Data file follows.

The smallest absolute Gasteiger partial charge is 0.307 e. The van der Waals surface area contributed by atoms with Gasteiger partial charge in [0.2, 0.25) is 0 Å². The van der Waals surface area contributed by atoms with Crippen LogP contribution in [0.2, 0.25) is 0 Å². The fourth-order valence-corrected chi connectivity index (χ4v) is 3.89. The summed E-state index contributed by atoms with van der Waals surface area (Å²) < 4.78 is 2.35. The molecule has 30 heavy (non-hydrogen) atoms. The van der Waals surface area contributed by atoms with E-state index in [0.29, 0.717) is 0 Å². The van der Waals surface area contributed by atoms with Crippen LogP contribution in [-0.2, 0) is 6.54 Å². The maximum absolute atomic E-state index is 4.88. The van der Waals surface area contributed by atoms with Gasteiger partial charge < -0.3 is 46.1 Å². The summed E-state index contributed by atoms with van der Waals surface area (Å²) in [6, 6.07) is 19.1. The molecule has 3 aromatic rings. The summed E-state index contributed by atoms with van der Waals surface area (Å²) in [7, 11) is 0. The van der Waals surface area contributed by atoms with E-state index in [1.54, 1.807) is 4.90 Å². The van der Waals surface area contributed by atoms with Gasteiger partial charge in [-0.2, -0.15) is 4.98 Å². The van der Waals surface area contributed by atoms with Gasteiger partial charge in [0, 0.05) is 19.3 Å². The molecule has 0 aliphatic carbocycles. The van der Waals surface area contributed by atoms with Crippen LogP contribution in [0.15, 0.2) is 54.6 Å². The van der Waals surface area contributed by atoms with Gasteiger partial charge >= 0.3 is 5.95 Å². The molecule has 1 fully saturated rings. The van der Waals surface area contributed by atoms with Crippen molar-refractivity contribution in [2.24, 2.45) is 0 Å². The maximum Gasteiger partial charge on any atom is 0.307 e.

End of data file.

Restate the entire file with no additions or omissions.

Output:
The smallest absolute Gasteiger partial charge is 0.307 e. The van der Waals surface area contributed by atoms with Gasteiger partial charge in [0.2, 0.25) is 0 Å². The van der Waals surface area contributed by atoms with Crippen LogP contribution in [0.2, 0.25) is 0 Å². The fourth-order valence-corrected chi connectivity index (χ4v) is 3.89. The summed E-state index contributed by atoms with van der Waals surface area (Å²) < 4.78 is 2.35. The molecule has 30 heavy (non-hydrogen) atoms. The van der Waals surface area contributed by atoms with E-state index in [0.29, 0.717) is 0 Å². The van der Waals surface area contributed by atoms with Crippen LogP contribution in [-0.2, 0) is 6.54 Å². The maximum absolute atomic E-state index is 4.88. The van der Waals surface area contributed by atoms with Gasteiger partial charge < -0.3 is 46.1 Å². The summed E-state index contributed by atoms with van der Waals surface area (Å²) in [6, 6.07) is 19.1. The molecule has 3 aromatic rings. The summed E-state index contributed by atoms with van der Waals surface area (Å²) in [7, 11) is 0. The van der Waals surface area contributed by atoms with E-state index in [1.54, 1.807) is 4.90 Å². The van der Waals surface area contributed by atoms with Gasteiger partial charge in [-0.2, -0.15) is 4.98 Å². The van der Waals surface area contributed by atoms with Gasteiger partial charge in [0, 0.05) is 19.3 Å². The molecule has 0 aliphatic carbocycles. The van der Waals surface area contributed by atoms with Crippen LogP contribution in [0.15, 0.2) is 54.6 Å². The van der Waals surface area contributed by atoms with Gasteiger partial charge >= 0.3 is 5.95 Å². The molecule has 1 fully saturated rings. The van der Waals surface area contributed by atoms with Crippen molar-refractivity contribution in [2.24, 2.45) is 0 Å². The maximum Gasteiger partial charge on any atom is 0.307 e.